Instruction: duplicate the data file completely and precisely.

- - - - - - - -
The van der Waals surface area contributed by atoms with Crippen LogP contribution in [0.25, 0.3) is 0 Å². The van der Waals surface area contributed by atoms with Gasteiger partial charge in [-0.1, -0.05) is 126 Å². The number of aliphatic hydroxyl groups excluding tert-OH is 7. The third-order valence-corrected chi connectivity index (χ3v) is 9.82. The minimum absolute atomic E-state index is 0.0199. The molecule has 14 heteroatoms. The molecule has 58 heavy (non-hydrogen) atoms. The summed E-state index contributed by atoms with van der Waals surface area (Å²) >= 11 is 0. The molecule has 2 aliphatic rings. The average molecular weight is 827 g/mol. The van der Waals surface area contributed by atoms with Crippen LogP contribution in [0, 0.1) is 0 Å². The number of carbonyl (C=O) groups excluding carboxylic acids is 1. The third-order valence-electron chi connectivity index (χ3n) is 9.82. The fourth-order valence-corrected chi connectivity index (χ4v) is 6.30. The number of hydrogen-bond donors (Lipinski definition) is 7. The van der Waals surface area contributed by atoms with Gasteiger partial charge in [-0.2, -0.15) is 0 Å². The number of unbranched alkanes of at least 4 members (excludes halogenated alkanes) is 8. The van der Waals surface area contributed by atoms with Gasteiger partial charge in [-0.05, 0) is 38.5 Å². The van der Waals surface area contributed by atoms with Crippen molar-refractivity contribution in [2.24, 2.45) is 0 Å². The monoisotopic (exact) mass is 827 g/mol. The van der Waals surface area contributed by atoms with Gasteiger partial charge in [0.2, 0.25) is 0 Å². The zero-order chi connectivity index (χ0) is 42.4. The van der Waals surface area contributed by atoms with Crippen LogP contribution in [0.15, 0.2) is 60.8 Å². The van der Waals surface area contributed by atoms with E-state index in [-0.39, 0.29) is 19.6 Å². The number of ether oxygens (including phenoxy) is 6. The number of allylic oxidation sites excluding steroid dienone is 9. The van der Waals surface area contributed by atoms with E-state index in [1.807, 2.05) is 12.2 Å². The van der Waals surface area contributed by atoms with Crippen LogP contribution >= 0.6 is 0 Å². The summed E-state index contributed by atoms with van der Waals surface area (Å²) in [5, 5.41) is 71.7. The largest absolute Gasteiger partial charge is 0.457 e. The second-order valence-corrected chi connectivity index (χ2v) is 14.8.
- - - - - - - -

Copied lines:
The van der Waals surface area contributed by atoms with Crippen LogP contribution in [0.25, 0.3) is 0 Å². The van der Waals surface area contributed by atoms with Gasteiger partial charge in [-0.1, -0.05) is 126 Å². The number of aliphatic hydroxyl groups excluding tert-OH is 7. The third-order valence-corrected chi connectivity index (χ3v) is 9.82. The minimum absolute atomic E-state index is 0.0199. The molecule has 14 heteroatoms. The molecule has 58 heavy (non-hydrogen) atoms. The summed E-state index contributed by atoms with van der Waals surface area (Å²) >= 11 is 0. The molecule has 2 aliphatic rings. The average molecular weight is 827 g/mol. The van der Waals surface area contributed by atoms with Crippen LogP contribution in [0, 0.1) is 0 Å². The number of carbonyl (C=O) groups excluding carboxylic acids is 1. The third-order valence-electron chi connectivity index (χ3n) is 9.82. The fourth-order valence-corrected chi connectivity index (χ4v) is 6.30. The number of hydrogen-bond donors (Lipinski definition) is 7. The van der Waals surface area contributed by atoms with Gasteiger partial charge in [-0.2, -0.15) is 0 Å². The number of unbranched alkanes of at least 4 members (excludes halogenated alkanes) is 8. The van der Waals surface area contributed by atoms with Gasteiger partial charge in [-0.05, 0) is 38.5 Å². The van der Waals surface area contributed by atoms with Crippen molar-refractivity contribution in [2.24, 2.45) is 0 Å². The monoisotopic (exact) mass is 827 g/mol. The van der Waals surface area contributed by atoms with Gasteiger partial charge in [0.2, 0.25) is 0 Å². The zero-order chi connectivity index (χ0) is 42.4. The van der Waals surface area contributed by atoms with Crippen LogP contribution in [0.15, 0.2) is 60.8 Å². The van der Waals surface area contributed by atoms with E-state index in [-0.39, 0.29) is 19.6 Å². The number of ether oxygens (including phenoxy) is 6. The number of allylic oxidation sites excluding steroid dienone is 9. The van der Waals surface area contributed by atoms with E-state index in [1.807, 2.05) is 12.2 Å². The van der Waals surface area contributed by atoms with Crippen LogP contribution >= 0.6 is 0 Å². The summed E-state index contributed by atoms with van der Waals surface area (Å²) in [5, 5.41) is 71.7. The largest absolute Gasteiger partial charge is 0.457 e. The second-order valence-corrected chi connectivity index (χ2v) is 14.8.